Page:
Why You Should Stream It: Adapted from the Icelandic film “Either Way” (2011), David Gordon Green‘s “Prince Avalanche” draws parallels between the progression of human relationships and the evolution of the natural world, intelligently prodding at the eccentricities of modern life. Tim Orr‘s luminous cinematography and a wistful score from David Wingo and Explosions In The Sky enhance the multilayered tone of this intricate story, resulting in a picture that is subdued yet deeply touching. Our review calls the film “contemplative, playfully loose and exploratory” and “a deeply enjoyable, wondrous delight,” concluding, “‘Prince Avalanche’ is a distinctly singular David Gordon Green film which feels like the logical, next-phase direction for the filmmaker.” The movie makes its theatrical and VOD debuts today.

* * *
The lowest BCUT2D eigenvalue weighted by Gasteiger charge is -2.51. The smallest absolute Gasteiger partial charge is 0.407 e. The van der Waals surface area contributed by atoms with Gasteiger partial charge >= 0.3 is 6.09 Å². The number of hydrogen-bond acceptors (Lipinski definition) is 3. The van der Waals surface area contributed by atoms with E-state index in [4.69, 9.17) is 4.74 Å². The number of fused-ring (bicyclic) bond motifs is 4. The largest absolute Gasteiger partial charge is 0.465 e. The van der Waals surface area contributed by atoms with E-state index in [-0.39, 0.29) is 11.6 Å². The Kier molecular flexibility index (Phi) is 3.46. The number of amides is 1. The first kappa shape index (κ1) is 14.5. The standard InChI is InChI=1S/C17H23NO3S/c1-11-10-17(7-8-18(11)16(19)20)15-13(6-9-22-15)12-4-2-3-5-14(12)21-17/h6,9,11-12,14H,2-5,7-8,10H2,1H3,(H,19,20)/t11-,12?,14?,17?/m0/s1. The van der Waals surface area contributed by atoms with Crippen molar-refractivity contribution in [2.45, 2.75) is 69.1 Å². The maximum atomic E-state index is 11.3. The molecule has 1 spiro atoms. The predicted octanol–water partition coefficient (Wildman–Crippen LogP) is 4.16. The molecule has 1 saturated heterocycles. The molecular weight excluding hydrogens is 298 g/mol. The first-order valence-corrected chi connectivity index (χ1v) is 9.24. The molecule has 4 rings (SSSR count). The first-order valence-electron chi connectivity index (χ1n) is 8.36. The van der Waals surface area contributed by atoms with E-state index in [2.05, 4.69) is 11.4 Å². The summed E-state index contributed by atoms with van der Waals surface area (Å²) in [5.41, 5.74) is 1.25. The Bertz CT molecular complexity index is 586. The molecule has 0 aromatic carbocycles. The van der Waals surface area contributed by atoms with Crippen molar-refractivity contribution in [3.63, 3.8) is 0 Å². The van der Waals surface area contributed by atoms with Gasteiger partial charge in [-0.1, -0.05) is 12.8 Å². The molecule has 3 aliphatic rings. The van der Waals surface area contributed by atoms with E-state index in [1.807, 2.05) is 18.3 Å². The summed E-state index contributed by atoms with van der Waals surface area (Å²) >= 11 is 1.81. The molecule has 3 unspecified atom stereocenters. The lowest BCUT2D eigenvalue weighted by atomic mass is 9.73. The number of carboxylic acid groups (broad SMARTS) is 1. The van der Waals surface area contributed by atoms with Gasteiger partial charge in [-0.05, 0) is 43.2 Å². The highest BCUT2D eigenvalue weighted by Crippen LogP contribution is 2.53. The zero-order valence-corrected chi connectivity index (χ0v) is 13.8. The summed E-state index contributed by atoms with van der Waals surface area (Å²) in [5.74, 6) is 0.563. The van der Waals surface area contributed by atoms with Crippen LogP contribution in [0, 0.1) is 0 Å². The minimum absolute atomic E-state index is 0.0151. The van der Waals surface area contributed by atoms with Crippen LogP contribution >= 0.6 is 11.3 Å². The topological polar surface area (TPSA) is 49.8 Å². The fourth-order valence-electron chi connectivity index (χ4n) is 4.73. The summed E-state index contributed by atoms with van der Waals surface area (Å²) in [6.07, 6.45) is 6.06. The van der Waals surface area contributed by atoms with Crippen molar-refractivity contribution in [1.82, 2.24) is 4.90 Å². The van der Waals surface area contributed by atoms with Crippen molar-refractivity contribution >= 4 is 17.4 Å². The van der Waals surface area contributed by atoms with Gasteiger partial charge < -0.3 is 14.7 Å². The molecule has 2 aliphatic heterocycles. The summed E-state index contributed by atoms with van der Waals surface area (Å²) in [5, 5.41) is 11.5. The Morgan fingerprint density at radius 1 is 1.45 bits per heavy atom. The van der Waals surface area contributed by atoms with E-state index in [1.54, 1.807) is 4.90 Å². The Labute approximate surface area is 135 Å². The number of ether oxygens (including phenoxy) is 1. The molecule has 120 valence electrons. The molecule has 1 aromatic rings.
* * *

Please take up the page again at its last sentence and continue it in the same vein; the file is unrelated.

Where It’s Available: iTunes
“West of Memphis” (2012)
What It’s About: In 1994, three Arkansas teenagers — Damien Echols, Jason Baldwin, and Jessie Misskelley Jr. — were convicted of murdering three young boys the year prior. The sensationalism of the incident quickly earned the notorious trio the moniker “The West Memphis Three,” while the perceived injustices of the trial have inspired much public activism and demands for appeal in the 20 years since. In “West of Memphis,” documentarian Amy Berg outlines the events of the case, from the original trial to the numerous appeals that followed, muddying the waters as she does so.
Why You Should Stream It: The staggering detail Berg brings to the well-known account of the West
Memphis Three reveals an extremely complicated history that is somewhat
less prominent in public memory. And her examination runs much deeper